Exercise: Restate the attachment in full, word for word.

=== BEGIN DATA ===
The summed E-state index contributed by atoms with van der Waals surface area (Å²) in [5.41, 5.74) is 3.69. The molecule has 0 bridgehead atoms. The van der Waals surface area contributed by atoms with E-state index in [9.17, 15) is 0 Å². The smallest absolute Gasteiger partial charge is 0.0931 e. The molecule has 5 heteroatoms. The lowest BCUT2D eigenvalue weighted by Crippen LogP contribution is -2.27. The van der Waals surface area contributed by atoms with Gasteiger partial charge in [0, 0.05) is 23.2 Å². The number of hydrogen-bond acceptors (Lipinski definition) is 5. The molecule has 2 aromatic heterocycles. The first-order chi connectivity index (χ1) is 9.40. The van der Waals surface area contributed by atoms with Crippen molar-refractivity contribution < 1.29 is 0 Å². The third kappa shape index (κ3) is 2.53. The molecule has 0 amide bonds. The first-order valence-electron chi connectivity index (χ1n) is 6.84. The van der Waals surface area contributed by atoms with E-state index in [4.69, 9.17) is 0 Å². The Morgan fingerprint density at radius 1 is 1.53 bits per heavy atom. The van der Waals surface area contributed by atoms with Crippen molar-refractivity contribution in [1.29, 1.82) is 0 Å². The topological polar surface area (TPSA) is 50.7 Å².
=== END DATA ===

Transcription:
The summed E-state index contributed by atoms with van der Waals surface area (Å²) in [5.41, 5.74) is 3.69. The molecule has 0 bridgehead atoms. The van der Waals surface area contributed by atoms with E-state index in [9.17, 15) is 0 Å². The smallest absolute Gasteiger partial charge is 0.0931 e. The molecule has 5 heteroatoms. The lowest BCUT2D eigenvalue weighted by Crippen LogP contribution is -2.27. The van der Waals surface area contributed by atoms with Gasteiger partial charge in [0, 0.05) is 23.2 Å². The number of hydrogen-bond acceptors (Lipinski definition) is 5. The molecule has 2 aromatic heterocycles. The first-order chi connectivity index (χ1) is 9.40. The van der Waals surface area contributed by atoms with Crippen molar-refractivity contribution < 1.29 is 0 Å². The third kappa shape index (κ3) is 2.53. The molecule has 0 amide bonds. The first-order valence-electron chi connectivity index (χ1n) is 6.84. The van der Waals surface area contributed by atoms with E-state index in [4.69, 9.17) is 0 Å². The Morgan fingerprint density at radius 1 is 1.53 bits per heavy atom. The van der Waals surface area contributed by atoms with Crippen molar-refractivity contribution in [1.29, 1.82) is 0 Å². The topological polar surface area (TPSA) is 50.7 Å².